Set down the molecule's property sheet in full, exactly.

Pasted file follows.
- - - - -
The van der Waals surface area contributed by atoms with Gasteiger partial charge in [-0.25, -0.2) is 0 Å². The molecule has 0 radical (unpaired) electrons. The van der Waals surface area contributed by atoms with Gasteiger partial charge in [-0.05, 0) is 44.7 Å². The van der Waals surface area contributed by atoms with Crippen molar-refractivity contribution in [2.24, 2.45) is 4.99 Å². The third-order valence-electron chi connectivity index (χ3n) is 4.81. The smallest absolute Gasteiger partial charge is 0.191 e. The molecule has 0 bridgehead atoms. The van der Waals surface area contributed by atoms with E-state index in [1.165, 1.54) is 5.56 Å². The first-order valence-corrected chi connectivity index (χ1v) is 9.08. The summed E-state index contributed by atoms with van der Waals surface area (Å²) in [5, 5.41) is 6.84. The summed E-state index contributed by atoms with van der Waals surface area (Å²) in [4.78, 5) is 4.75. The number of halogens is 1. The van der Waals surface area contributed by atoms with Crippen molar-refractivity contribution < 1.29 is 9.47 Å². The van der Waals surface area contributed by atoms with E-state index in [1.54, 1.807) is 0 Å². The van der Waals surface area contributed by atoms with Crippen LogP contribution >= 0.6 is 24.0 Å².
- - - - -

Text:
The van der Waals surface area contributed by atoms with Gasteiger partial charge in [-0.25, -0.2) is 0 Å². The molecule has 0 radical (unpaired) electrons. The van der Waals surface area contributed by atoms with Gasteiger partial charge in [-0.05, 0) is 44.7 Å². The van der Waals surface area contributed by atoms with Crippen molar-refractivity contribution in [2.24, 2.45) is 4.99 Å². The third-order valence-electron chi connectivity index (χ3n) is 4.81. The smallest absolute Gasteiger partial charge is 0.191 e. The molecule has 0 bridgehead atoms. The van der Waals surface area contributed by atoms with E-state index in [1.165, 1.54) is 5.56 Å². The first-order valence-corrected chi connectivity index (χ1v) is 9.08. The summed E-state index contributed by atoms with van der Waals surface area (Å²) in [5, 5.41) is 6.84. The summed E-state index contributed by atoms with van der Waals surface area (Å²) in [4.78, 5) is 4.75. The number of halogens is 1. The van der Waals surface area contributed by atoms with Crippen molar-refractivity contribution < 1.29 is 9.47 Å². The van der Waals surface area contributed by atoms with E-state index in [1.54, 1.807) is 0 Å². The van der Waals surface area contributed by atoms with Crippen LogP contribution >= 0.6 is 24.0 Å².